Herbert hails education funding 'deal;' disabled community left out of talks

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Herbert hails education funding 'deal;' disabled community left out of talks. (KUTV)

It’s a two-pronged tax reform plan that might pass muster with voters—a “deal” that would mean automatic increases in education funding every year, but allow income tax money that now goes only to public and higher ed to be used for other purposes.

Governor Herbert in an interview with 2News after the announcement said:

This is a great day because it’s going to provide some consistent funding for education for years to come.

The deal would automatically boost education spending for growth and enrollment, but UEA President Heidi Matthews said negotiators “did not let perfect” get in the way of a good deal for schools. Matthews gave the governor a post-announcement hug on Wednesday while acknowledging the plan is shy on details.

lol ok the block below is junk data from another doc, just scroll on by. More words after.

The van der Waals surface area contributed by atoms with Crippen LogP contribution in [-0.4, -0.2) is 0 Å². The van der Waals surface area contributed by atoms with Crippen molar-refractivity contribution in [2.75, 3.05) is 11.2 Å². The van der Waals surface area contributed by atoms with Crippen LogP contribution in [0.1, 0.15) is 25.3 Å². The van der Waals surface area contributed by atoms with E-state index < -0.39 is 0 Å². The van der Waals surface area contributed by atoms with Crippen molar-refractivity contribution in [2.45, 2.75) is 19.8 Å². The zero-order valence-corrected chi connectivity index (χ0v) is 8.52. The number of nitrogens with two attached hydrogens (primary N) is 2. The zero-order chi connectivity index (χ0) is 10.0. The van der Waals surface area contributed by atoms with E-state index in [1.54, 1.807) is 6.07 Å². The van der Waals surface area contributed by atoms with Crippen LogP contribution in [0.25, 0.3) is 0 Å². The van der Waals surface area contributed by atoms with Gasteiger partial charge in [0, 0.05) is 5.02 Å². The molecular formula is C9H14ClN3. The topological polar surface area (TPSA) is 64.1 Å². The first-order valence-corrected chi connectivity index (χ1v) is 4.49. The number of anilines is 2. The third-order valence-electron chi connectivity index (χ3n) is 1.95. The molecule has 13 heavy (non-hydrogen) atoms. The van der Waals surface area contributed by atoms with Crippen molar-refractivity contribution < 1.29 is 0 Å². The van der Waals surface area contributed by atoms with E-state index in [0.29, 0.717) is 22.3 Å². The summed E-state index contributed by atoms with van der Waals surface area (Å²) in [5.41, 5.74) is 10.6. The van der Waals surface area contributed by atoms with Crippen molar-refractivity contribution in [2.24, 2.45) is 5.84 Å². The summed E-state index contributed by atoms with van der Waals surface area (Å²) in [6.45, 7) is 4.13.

As part of the package, there’s an ed funding “stabilization” bill, and then a proposed constitutional amendment, to be decided by voters, that would use income tax revenue not only for education, but also for “children and individuals with disabilities.”

“Does it have to pass at the ballot box for the rest of this to fall into place?“ 2News asked the governor.

“It does, that’s why it was important to get everybody on board,” he replied.

But an advocate for people with disabilities said the plan was new to him, when the outlines of it surfaced last week—the second last week of the session.

Andrew Riggle said the disabled community was not involved in crafting the deal—though the disabled could be beneficiaries of it. An attorney for the Disability Law Center said that organization was also not part of discussions.

“The disability community and the children’s community, as a whole, should’ve been made aware,” Riggle said, “and given an opportunity to provide input.“

It’s unknown how much new money could go to people with disabilities in the state, but the Utah Department of Human Services said more than 3,500 disabled people are on a waiting list for assistance—many for in home care—and some have been waiting for years.